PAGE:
Proclaiming Peace when Bullets are Flying?
Anne Garber Kompaoré in Burkina Faso
April 27, 2011

                17 You must not hate your brother in your heart.
                You must surely reprove your fellow citizen so that you do not incur sin on account of him.
                18 You must not take vengeance or bear a grudge  against the children of your people,
                but you must love your neighbor as yourself.
                 I am the LORD.  Leviticus 19:17-18

After a great time visiting some of you in Canada and the U.S. and getting back to Burkina and settling down at home at the beginning of March, I was happy to get back to work, helping out our Mennonite translators at a couple of workshops, and beginning to prepare my course on the Exegesis of Biblical Law at the Christian and Missionary Alliance Theological Seminary in Abidjan, Ivory Coast where one of our Mennonite Burkinabé translators is studying.  The situation there was tense with the continuing stand off between the two self proclaimed presidents, but I was told that courses were continuing as usual inspire of the increasingly unstable security situation.  So I prepared in faith that I would indeed be able to teach my course as scheduled on May 2-13.
On March 22, I finally got together with my pastor's wives committee where we planned for a seminar in the coming weeks. After a long chat sharing with each other, we finally go home at 9 pm. I then go for a short walk around yard, and start hearing what sounds like gunshots in the distance. I go back to the house and inform Daniel, who is relaxing on the patio, and continue to listen. Then suddenly I begin seeing what looks like small fire brands descending like falling stars not far from our yard. We prudently decide it is time to go inside. The shooting goes on throughout the night, and the next morning we discover that a number of stores have been broken into and looted by the military! And why all the ruckus? It was simply their way of protesting their conditions. The store owners were not amused. The soldiers also took a number of shots at the courthouse because they were not happy with the decisions of some judges, we are told. So the judges decided to stop working until their security could be assured.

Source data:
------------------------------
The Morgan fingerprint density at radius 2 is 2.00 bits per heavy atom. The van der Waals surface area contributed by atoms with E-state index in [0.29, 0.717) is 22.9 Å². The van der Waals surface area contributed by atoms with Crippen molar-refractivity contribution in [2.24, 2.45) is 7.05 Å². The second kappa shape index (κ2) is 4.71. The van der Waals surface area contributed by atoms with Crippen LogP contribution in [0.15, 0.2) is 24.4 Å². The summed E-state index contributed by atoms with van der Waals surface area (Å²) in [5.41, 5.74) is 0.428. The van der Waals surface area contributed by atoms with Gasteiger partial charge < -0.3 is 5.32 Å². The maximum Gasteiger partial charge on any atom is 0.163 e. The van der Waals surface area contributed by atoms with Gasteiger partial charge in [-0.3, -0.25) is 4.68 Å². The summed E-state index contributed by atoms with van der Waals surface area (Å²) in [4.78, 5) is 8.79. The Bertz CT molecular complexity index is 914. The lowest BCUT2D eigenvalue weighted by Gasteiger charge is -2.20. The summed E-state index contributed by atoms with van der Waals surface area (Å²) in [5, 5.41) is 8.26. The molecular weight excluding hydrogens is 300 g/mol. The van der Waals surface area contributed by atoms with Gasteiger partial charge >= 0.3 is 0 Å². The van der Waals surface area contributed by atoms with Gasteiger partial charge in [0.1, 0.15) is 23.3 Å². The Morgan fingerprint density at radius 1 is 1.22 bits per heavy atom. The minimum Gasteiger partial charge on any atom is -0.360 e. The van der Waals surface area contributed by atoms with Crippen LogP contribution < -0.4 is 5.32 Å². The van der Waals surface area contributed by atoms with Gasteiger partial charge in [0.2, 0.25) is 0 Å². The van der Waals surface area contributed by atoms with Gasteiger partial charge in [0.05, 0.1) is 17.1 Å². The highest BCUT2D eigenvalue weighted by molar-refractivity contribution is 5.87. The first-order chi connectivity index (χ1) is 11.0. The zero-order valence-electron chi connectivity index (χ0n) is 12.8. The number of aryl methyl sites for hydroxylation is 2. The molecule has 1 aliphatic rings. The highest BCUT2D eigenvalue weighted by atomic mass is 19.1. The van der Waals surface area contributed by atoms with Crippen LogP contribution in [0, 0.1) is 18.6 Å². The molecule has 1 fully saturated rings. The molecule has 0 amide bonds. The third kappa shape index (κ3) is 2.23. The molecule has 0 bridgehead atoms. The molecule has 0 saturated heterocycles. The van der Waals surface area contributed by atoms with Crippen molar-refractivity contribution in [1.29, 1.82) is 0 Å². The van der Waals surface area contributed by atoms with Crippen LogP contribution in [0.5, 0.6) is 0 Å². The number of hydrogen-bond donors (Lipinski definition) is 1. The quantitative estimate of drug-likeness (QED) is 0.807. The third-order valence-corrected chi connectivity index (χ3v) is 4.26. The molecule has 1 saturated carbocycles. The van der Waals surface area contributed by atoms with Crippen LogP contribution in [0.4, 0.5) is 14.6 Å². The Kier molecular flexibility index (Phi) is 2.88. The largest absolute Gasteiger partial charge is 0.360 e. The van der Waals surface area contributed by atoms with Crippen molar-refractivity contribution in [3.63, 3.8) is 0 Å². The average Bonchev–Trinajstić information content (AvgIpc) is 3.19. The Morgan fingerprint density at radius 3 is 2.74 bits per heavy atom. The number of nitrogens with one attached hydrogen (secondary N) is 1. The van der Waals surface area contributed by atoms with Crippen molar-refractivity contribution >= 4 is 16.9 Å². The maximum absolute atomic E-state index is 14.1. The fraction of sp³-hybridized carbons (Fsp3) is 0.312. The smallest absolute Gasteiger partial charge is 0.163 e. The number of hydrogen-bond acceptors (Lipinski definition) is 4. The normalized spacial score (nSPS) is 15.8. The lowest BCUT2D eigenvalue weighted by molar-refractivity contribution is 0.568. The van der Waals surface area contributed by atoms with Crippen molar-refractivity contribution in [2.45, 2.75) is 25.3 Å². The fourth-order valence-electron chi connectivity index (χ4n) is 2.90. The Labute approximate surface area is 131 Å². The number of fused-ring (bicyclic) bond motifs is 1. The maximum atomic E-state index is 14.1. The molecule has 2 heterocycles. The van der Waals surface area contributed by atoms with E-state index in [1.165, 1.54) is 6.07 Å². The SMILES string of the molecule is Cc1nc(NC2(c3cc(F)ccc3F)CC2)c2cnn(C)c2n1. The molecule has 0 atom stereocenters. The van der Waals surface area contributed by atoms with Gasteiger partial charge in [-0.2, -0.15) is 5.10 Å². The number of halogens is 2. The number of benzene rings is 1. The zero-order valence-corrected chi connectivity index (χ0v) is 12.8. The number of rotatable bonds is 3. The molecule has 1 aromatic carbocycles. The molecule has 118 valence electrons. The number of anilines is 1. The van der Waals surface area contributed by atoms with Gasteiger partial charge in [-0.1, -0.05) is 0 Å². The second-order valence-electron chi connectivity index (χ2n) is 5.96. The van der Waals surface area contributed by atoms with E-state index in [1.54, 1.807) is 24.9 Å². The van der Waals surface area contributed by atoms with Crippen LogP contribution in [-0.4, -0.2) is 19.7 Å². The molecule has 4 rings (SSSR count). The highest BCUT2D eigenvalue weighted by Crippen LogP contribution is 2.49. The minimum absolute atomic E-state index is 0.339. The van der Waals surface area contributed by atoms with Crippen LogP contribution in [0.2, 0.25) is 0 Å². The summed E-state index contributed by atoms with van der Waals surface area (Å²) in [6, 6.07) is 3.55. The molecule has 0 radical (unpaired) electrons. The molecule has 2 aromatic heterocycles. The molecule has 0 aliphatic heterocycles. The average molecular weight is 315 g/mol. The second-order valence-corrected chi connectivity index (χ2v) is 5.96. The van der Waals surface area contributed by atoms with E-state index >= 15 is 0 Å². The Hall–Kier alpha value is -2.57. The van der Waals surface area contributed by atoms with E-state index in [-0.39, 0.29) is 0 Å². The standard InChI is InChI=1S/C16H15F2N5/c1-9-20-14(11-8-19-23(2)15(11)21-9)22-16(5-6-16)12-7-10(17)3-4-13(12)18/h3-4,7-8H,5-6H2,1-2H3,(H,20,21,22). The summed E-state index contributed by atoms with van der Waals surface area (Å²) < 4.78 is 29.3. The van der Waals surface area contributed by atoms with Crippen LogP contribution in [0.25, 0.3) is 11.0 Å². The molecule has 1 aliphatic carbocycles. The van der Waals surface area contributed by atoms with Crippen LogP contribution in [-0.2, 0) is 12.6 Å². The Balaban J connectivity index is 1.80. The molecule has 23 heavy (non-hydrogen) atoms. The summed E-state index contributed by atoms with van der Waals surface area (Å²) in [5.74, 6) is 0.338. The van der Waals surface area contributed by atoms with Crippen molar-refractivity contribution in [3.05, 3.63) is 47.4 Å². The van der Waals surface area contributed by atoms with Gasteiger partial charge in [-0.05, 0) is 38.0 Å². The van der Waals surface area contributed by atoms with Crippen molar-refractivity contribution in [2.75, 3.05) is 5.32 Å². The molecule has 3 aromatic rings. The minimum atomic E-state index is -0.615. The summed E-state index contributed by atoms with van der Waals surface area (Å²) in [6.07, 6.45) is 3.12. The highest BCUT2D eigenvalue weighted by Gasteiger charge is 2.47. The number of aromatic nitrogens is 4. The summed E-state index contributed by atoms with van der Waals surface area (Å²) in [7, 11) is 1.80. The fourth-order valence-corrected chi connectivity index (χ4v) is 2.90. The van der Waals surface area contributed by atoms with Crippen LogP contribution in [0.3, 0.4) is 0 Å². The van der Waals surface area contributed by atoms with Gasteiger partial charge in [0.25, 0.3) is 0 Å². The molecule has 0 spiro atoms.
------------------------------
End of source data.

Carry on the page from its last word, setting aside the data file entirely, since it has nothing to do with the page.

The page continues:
March 29-30 Our night is disturbed again but this time we get a phone call at 4 am, with the frightening news that my brother in law and wife were being attacked by the military.  We could hear the shots, three kilometres away, at our house. So Daniel stayed close to the phone, and I began praying. Miraculously inspire of being roughed up and threatened at gunpoint, neither of them received a gunshot wound, nor were there any broken bones or internal injuries! However their house was a sorry mess with broken windows and furniture, any many of their belongings stolen. After a rest in the hospital for a week, my brother in law was ready to get back to work again and as he said to the press - to put that episode behind him! And he proclaimed that it was only the grace of God that saved his life.